October 10, 2023
The first casualties of the already cliched injunction to make offices worth the commute were always going to be the world’s most inaccessible business districts. In the UK the most high profile of these is Canary Wharf, 52 hectares of former wasteland in East London that became a financial powerhouse. Part of the regeneration of the area that began in the 1980s, it became synonymous with the era and with Margaret Thatcher and her reform of the financial services sector. This came to pass even though its most iconic structure One Canada Square was only completed in 1990, shortly after she had left office and shortly before its developer filed for bankruptcy.
Already the symbol of a bygone era, it runs the risk of becoming a relic. In late June, perhaps its most high-profile occupant, HSBC, announced it was to vacate the building that had been emblazoned with its logo for twenty-odd years.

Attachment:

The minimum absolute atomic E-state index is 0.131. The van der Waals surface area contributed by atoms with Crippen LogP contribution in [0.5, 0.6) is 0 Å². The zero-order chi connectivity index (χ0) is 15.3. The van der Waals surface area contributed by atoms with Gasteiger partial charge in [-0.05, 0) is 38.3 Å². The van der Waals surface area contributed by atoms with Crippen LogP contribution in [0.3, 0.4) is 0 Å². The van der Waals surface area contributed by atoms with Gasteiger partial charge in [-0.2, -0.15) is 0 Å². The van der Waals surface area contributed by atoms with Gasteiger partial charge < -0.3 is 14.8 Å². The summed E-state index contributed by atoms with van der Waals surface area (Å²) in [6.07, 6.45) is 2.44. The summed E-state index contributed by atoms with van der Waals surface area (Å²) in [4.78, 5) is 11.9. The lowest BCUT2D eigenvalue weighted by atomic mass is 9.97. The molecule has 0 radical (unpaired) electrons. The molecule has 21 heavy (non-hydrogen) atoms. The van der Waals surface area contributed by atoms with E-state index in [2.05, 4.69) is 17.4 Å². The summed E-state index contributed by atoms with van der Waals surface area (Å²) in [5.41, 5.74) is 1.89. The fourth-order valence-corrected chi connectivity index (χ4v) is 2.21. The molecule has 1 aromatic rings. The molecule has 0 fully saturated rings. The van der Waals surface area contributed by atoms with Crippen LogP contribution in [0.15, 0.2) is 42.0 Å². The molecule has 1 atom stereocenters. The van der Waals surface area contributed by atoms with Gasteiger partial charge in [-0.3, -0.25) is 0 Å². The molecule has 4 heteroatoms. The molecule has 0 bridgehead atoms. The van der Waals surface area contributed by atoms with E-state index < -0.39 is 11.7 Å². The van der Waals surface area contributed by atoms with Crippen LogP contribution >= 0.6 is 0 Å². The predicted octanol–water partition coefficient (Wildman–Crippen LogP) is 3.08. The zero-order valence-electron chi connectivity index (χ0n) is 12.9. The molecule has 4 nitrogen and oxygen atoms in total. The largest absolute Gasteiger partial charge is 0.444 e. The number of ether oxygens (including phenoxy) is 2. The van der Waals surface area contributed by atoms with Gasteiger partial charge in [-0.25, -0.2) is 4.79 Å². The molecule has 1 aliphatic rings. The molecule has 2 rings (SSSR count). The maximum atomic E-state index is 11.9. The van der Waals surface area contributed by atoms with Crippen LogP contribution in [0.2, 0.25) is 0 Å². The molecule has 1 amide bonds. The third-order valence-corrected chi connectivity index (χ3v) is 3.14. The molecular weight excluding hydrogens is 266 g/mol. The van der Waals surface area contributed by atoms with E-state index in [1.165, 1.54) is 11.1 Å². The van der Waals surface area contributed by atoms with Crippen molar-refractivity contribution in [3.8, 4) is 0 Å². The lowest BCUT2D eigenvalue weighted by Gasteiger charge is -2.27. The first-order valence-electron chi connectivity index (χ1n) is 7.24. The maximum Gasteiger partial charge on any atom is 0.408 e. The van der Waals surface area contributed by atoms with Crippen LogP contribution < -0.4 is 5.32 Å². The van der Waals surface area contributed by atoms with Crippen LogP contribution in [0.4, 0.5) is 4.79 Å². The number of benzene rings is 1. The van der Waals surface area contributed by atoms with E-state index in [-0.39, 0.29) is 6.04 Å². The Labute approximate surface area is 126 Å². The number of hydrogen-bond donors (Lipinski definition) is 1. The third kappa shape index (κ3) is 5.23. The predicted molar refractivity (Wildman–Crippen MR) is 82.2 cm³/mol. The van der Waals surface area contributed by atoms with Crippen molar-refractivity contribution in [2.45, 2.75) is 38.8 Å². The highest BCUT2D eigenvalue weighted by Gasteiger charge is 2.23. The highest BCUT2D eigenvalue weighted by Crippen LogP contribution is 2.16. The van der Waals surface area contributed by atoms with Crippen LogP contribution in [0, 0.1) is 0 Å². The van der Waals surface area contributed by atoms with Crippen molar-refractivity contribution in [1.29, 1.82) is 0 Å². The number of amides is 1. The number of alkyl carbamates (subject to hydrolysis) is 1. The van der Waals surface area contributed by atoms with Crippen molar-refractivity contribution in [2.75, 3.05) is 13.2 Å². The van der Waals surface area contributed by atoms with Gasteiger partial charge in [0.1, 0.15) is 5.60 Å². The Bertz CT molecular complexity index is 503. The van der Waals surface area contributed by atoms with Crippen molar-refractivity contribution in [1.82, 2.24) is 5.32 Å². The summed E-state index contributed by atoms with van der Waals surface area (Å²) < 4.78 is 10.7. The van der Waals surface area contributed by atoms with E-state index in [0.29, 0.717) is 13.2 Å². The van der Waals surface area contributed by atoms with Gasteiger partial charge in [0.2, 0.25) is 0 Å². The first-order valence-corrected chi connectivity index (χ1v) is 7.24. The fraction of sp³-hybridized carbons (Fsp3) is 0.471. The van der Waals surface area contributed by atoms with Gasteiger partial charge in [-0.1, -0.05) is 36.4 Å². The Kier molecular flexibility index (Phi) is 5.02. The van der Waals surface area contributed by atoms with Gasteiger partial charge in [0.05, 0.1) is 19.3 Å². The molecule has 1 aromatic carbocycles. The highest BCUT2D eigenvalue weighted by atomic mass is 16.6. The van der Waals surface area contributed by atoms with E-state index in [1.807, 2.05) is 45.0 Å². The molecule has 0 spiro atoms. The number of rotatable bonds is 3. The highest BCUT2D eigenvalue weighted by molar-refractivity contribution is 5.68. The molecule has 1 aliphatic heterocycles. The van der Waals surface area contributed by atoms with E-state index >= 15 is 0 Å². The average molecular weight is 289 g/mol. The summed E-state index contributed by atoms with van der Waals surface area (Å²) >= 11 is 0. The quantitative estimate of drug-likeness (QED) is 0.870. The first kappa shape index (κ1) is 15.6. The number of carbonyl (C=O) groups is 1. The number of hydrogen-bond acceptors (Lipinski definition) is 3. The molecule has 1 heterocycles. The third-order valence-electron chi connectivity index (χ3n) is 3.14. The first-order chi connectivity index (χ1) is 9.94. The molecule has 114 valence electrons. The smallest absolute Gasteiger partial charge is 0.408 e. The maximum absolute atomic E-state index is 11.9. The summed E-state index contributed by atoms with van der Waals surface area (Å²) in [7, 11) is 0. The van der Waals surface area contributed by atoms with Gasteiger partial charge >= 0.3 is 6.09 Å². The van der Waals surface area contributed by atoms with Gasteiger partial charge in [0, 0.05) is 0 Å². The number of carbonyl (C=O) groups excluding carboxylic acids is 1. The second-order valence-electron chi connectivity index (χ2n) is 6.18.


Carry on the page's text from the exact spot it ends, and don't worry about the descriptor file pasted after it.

The banking giant is moving out of the 45-storey tower at 8 Canada Square and by 2027 will occupy a smaller space in the City of London. The new office will be about half the size of its iconic tower and is the former home of BT near St Paul’s Cathedral.
The move is part of wider programme of real estate pruning first announced in 2021 that will involve the closure of 20 of its 50 offices in the UK, including the bank’s existing office in the City. Last year, the firm announced it was scaling back the use of space at the 8 Canada Square to save on energy and other costs.
Even Canary Wharf stalwarts like Barclays are scaling back on their space in the district or are creating so-called grey space by subletting it to short-term tenants. Meanwhile other tenants such as law firm Clifford Chance have also announced their plans to relocate to the City.
In different times, this may have been seen as the normal turnover of tenants. But that would be a mistake given all that has happened in recent years…